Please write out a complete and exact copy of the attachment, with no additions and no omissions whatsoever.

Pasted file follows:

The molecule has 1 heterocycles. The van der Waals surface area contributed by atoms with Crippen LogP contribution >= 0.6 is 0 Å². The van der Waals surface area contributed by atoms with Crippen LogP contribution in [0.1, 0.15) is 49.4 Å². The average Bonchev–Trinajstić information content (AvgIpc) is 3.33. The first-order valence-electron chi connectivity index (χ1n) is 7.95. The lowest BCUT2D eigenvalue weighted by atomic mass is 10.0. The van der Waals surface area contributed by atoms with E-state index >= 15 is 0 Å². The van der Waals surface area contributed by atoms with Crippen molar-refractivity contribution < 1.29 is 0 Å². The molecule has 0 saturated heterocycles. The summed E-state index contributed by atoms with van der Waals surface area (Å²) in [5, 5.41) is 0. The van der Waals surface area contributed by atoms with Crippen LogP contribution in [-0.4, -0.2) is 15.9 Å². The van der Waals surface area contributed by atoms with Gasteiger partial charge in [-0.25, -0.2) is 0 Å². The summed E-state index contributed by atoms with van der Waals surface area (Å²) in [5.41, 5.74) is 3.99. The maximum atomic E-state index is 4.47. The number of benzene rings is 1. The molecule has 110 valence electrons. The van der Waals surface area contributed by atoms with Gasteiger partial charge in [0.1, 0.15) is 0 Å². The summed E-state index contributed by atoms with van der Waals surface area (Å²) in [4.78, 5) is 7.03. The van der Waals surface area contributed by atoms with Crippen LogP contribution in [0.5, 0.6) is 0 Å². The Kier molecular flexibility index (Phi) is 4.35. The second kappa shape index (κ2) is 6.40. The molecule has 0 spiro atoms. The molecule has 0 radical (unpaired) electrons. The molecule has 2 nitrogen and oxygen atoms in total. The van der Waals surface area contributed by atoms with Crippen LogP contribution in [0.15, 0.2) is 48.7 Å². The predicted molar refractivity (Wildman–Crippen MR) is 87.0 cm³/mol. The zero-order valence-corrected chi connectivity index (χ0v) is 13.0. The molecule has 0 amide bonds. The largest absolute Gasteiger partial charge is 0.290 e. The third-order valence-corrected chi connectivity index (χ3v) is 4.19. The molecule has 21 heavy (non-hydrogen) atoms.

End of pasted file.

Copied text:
The molecule has 1 heterocycles. The van der Waals surface area contributed by atoms with Crippen LogP contribution >= 0.6 is 0 Å². The van der Waals surface area contributed by atoms with Crippen LogP contribution in [0.1, 0.15) is 49.4 Å². The average Bonchev–Trinajstić information content (AvgIpc) is 3.33. The first-order valence-electron chi connectivity index (χ1n) is 7.95. The lowest BCUT2D eigenvalue weighted by atomic mass is 10.0. The van der Waals surface area contributed by atoms with E-state index >= 15 is 0 Å². The van der Waals surface area contributed by atoms with Crippen molar-refractivity contribution < 1.29 is 0 Å². The molecule has 0 saturated heterocycles. The summed E-state index contributed by atoms with van der Waals surface area (Å²) in [5, 5.41) is 0. The van der Waals surface area contributed by atoms with Crippen LogP contribution in [-0.4, -0.2) is 15.9 Å². The van der Waals surface area contributed by atoms with Gasteiger partial charge in [-0.25, -0.2) is 0 Å². The summed E-state index contributed by atoms with van der Waals surface area (Å²) in [5.41, 5.74) is 3.99. The maximum atomic E-state index is 4.47. The number of benzene rings is 1. The molecule has 110 valence electrons. The van der Waals surface area contributed by atoms with Gasteiger partial charge in [0.1, 0.15) is 0 Å². The summed E-state index contributed by atoms with van der Waals surface area (Å²) in [4.78, 5) is 7.03. The van der Waals surface area contributed by atoms with Crippen LogP contribution in [0.5, 0.6) is 0 Å². The Kier molecular flexibility index (Phi) is 4.35. The second kappa shape index (κ2) is 6.40. The molecule has 0 spiro atoms. The molecule has 0 radical (unpaired) electrons. The molecule has 2 nitrogen and oxygen atoms in total. The van der Waals surface area contributed by atoms with Crippen LogP contribution in [0.15, 0.2) is 48.7 Å². The predicted molar refractivity (Wildman–Crippen MR) is 87.0 cm³/mol. The zero-order valence-corrected chi connectivity index (χ0v) is 13.0. The molecule has 0 amide bonds. The largest absolute Gasteiger partial charge is 0.290 e. The third-order valence-corrected chi connectivity index (χ3v) is 4.19. The molecule has 21 heavy (non-hydrogen) atoms.